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Creator / Adam Cadre

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Adam Cadre (born February 5, 1974) is a writer who's worked in several spectra of fiction throughout his life, from books to webcomics to MST-ings, but he is perhaps best known and beloved for his work with Interactive Fiction. He's won 11 XYZZY Awards for his various text adventures and stole the 1998 Interactive Fiction Competition with his seminal work Photopia, in addition to starting his own annual IF competition called Spring Thing.

His conventional fiction output consists of several short stories and one novel, the dark high school comedy Ready Okay. His Web Comics (hosted on his website) are Academy X, a deconstruction of the Science Hero set at an academy for Omnidisciplinary Scientists, and Evil Creatures, a continuation of the plot from Academy X. Additionally, he has also been part of two amateur rock bands, paints, blogs, and runs the annual Lyttle Lytton Contest (which challenges readers to submit horrible made-up novel opening lines). He's something of a modern Renaissance Man.

He Also Did this classic MST-ing of The Eye of Argon.

You can find his website here.

Cadre's Interactive Fiction Games:
  • I-0 (1997)
  • Photopia (1998)
  • Varicella (1999)
  • 9:05 (2000)
  • Shrapnel (2000)
  • Textfire Golf (2001)
  • Lock & Key (2002)
  • Narcolepsy (2003)
  • Endless, Nameless (2012)

    IF Tropes 
  • Discovering Your Own Dead Body: In Shrapnel, the player can die repeatedly and find the resulting corpses. This is because you're stuck in a Time Crash caused by the accidental destruction of a time machine. Those bodies are technically from deaths that occurred in alternate timelines.
  • Hitchhiker's Leg: In I-0, a sketchy guy will pull over and offer you a lift if you actively try to hitchhike — but he'll also do so automatically at random intervals if you're not wearing a shirt (or not wearing pants).
  • Info Dump: There's a big (optional) one at the end of Shrapnel.
  • The Many Deaths of You: Deconstructed in Shrapnel.
  • Metafiction: Endless, Nameless is simultaneously an old-fashioned '80s-style adventure romp and a commentary on the evolution of Interactive Fiction itself.
  • No Communities Were Harmed: The state of Dorado (the setting for I-0 and Narcolepsy) is meant to be a stand-in for southern California, while Turtalia (the setting for Photopia) is based on southwestern Canada.
  • No Sidepaths, No Exploration, No Freedom: The biggest complaint about Photopia.
  • Retraux: Endless, Nameless is a deliberate throwback to the BBS "Door Games" of the 1980s. Then you die and discover that's not all there is...
  • Rewatch Bonus: After you play through 9:05 the default way and realize you're not playing Brian Hadley (whom the game never explicitly states you are) but instead his killer, you can use the information revealed by the news anchor as a clue to find Hadley's corpse under the bed on your next playthrough, then take a freeway onramp to escape by car.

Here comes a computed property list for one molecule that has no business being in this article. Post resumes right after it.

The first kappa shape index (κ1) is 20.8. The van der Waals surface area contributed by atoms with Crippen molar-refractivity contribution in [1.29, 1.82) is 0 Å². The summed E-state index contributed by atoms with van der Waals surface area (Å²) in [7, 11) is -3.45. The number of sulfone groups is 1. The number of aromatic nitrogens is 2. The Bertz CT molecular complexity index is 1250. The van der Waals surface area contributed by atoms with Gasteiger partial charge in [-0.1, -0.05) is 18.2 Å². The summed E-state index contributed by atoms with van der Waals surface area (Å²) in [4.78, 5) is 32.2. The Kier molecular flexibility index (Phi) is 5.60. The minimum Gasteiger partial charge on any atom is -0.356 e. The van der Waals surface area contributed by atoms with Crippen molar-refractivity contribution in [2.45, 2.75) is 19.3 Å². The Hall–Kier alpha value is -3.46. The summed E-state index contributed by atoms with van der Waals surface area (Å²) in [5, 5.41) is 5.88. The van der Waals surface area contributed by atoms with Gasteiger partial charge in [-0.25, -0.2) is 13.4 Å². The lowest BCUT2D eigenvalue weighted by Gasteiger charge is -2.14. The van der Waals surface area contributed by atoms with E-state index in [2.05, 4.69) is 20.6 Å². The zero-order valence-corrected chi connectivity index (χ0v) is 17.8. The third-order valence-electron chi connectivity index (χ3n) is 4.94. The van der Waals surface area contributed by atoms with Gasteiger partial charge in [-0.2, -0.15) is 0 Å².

• Same Face, Different Name: Adam Cadre submitted Photopia to the 1998 Interactive Fiction Competition under the name "Opal O'Donnell", out of fear that people would associate Photopia with his earlier sex farce game I-0.
    • He has in fact used pen names for most competition games since I-0, including 1981, a short game featuring a stalker protagonist submitted to SmoochieComp (a competition for romantic games), which led to one review starting "Adam Cadre, is that you? If it's not, I'll eat my hat."
  • Step One: Escape: Played with in Lock & Key: You start in a prison cell, and can't continue until you've figured out how to escape. When you do, it turns out you're a security expert who's been hired to test the prison's security, and the rest of the game is about making it properly escape-proof.
  • Story to Gameplay Ratio: His games fall all over the spectrum, from almost all story (Photopia) to almost all gameplay (Lock and Key). They do tend to lie toward the "story" end of the spectrum, though.
  • Take That!: In Lock and Key, after the "hero" leaves his companion to be eaten by piranhas.
    Tyrak: I see Boldo's an Objectivist.
  • Time Crash: Shrapnel provided the page quote, and with good reason.
  • Trial-and-Error Gameplay: Varicella and Lock and Key. Since both require engineering a specific set of interlocking circumstances to achieve the desired goal (eliminating all your rivals in the former, assembling an inescapable deathtrap in the latter), winning on the first playthrough (or the second, or the third, etc.) is next to impossible: you need to figure out how the different moving parts (literal or figurative) interact before you can hope to win. Varicella lampshades this in one of the endings, where a villain points out that not everyone has had the chance to try things over and over again until they find what works.
  • Tomato in the Mirror: The default ending of 9:05. It turns out you're not controlling Brian Hadley, employee of Loungent Technologies. You're actually controlling his killer, who fell asleep in his bedroom after killing him and stealing some of his valuables, then woke up the next morning and tried to assume his career.
  • Villain Protagonist: Primo Varicella of Varicella, the unnamed player character of 9:05.
    • Lock and Key is a mild example; while the protagonist is purely mercenary, the entire point of the game is to construct an inescapable deathtrap for a Conan the Barbarian-type adventurer at the behest of a tyrannical king.
  • Wham Line: In 9:05, Matthew Bowman, presumed to be your employer, asks "Who the hell are you?"